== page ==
The Complexity of the Brain and Neuroimaging

This blog post is based on the book Brainwashed: The Seductive Appeal of Mindless Neuroscience by Sally Satel and Scott O. Lillenfeld. Please bear with me as this is the second post that I’ve written based on a source viewed on my Kindle.

The notion that a specific area in the brain is solely responsible for a given mental function is intuitively appealing, and it would definitely simplify matters. Unfortunately that is rarely the case. Mental activities do not map neatly onto discrete brain regions. At one time a specific area of the brain, Broca’s area was believed to be the brain’s one and only language-production center. Subsequent research has found it to be one of the key nodes, or convergence centers, for the pathways that process language. Similarly, there is no one designated site in charge of speech comprehension as it also relies on patterns of connectivity across multiple brain regions. “Although neuroscientists regard a few cortical regions as being highly specialized for particular operations—such as the perception of faces, places, body parts, ascribing mental states to others (“theory of mind”) and processing visually presented words—most neural real estate is zoned for mixed-use development.”1 This is most fortunate as the brain can rewire itself and allows the newly discovered remarkable plasticity of the brain. So when the brain is damaged it can rewire itself to regain its lost functionality. This rewiring might partially account for those individuals whose autopsies revealed the neurofibrillary tangles and amyloid plaques of Alzheimer’s, but who never exhibited the symptoms. People who are born blind are able to use their visual cortex to perceive touch and learn to read braille letters.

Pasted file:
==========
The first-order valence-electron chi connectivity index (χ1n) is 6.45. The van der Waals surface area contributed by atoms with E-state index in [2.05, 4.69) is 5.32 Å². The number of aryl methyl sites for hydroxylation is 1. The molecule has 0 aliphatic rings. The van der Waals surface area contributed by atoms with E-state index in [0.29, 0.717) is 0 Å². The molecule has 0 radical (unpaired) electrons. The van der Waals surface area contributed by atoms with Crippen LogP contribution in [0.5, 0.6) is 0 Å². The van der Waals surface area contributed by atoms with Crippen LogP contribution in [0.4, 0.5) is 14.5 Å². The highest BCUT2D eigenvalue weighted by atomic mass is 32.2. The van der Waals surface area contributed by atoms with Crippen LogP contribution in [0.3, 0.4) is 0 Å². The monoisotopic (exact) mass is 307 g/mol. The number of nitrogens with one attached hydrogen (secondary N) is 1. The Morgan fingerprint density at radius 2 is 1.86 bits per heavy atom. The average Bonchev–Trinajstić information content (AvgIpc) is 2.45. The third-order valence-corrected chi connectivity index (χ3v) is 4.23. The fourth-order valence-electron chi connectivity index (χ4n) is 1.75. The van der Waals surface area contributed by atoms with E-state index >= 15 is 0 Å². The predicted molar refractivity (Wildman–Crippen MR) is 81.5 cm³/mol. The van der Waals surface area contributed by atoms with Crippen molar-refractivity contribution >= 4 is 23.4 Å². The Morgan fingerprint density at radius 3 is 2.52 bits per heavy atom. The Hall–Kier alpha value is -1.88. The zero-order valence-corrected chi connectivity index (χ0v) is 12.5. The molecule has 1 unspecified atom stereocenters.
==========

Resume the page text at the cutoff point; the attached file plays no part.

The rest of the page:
This complexity of the brain should be kept in mind both when viewing images and when reading reports that draw conclusions from neuroimages. As will be seen many reports are overstated, incorrect, or only partially correct.

1Satel, S. & Lillenfold, S.L. (2013) Brainwashed: The Seductive Appeal of Mindless Neuroscience

© Douglas Griffith and, 2013. Unauthorized use and/or duplication of this material without express and written permission from this blog’s author and/or owner is strictly prohibited. Excerpts and links may be used, provided that full and clear credit is given to Douglas Griffith and with appropriate and specific direction to the original content.

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